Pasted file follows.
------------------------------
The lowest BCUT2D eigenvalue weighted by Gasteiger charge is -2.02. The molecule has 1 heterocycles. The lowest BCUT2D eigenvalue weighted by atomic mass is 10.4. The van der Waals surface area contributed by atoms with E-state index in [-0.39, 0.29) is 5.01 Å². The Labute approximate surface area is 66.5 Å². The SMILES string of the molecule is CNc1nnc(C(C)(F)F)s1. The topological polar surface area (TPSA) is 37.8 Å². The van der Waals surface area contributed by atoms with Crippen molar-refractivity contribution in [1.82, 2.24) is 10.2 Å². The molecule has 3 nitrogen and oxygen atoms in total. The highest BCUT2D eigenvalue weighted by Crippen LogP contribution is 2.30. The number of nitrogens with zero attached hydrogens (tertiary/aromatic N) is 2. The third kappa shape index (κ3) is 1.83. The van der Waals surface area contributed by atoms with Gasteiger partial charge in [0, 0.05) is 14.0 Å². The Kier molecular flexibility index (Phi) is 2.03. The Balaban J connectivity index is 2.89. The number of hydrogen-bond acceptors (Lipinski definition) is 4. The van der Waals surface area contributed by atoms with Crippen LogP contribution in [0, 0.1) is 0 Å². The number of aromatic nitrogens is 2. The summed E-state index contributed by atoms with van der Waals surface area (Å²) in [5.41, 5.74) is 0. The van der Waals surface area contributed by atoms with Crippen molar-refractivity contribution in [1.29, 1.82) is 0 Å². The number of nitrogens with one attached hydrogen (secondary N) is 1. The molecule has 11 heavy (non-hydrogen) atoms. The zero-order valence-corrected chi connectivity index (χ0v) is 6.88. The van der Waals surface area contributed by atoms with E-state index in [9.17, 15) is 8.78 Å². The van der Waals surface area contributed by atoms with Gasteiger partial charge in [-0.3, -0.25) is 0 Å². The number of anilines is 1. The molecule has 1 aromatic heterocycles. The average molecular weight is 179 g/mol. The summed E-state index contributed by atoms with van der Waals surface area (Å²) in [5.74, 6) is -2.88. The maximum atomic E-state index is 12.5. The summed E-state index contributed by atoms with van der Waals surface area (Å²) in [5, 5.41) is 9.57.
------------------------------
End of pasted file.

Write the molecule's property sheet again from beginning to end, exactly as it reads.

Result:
The lowest BCUT2D eigenvalue weighted by Gasteiger charge is -2.02. The molecule has 1 heterocycles. The lowest BCUT2D eigenvalue weighted by atomic mass is 10.4. The van der Waals surface area contributed by atoms with E-state index in [-0.39, 0.29) is 5.01 Å². The Labute approximate surface area is 66.5 Å². The SMILES string of the molecule is CNc1nnc(C(C)(F)F)s1. The topological polar surface area (TPSA) is 37.8 Å². The van der Waals surface area contributed by atoms with Crippen molar-refractivity contribution in [1.82, 2.24) is 10.2 Å². The molecule has 3 nitrogen and oxygen atoms in total. The highest BCUT2D eigenvalue weighted by Crippen LogP contribution is 2.30. The number of nitrogens with zero attached hydrogens (tertiary/aromatic N) is 2. The third kappa shape index (κ3) is 1.83. The van der Waals surface area contributed by atoms with Gasteiger partial charge in [0, 0.05) is 14.0 Å². The Kier molecular flexibility index (Phi) is 2.03. The Balaban J connectivity index is 2.89. The number of hydrogen-bond acceptors (Lipinski definition) is 4. The van der Waals surface area contributed by atoms with Crippen LogP contribution in [0, 0.1) is 0 Å². The number of aromatic nitrogens is 2. The summed E-state index contributed by atoms with van der Waals surface area (Å²) in [5.41, 5.74) is 0. The van der Waals surface area contributed by atoms with Crippen molar-refractivity contribution in [1.29, 1.82) is 0 Å². The number of nitrogens with one attached hydrogen (secondary N) is 1. The molecule has 11 heavy (non-hydrogen) atoms. The zero-order valence-corrected chi connectivity index (χ0v) is 6.88. The van der Waals surface area contributed by atoms with E-state index in [9.17, 15) is 8.78 Å². The van der Waals surface area contributed by atoms with Gasteiger partial charge in [-0.3, -0.25) is 0 Å². The number of anilines is 1. The molecule has 1 aromatic heterocycles. The average molecular weight is 179 g/mol. The summed E-state index contributed by atoms with van der Waals surface area (Å²) in [5.74, 6) is -2.88. The maximum atomic E-state index is 12.5. The summed E-state index contributed by atoms with van der Waals surface area (Å²) in [5, 5.41) is 9.57.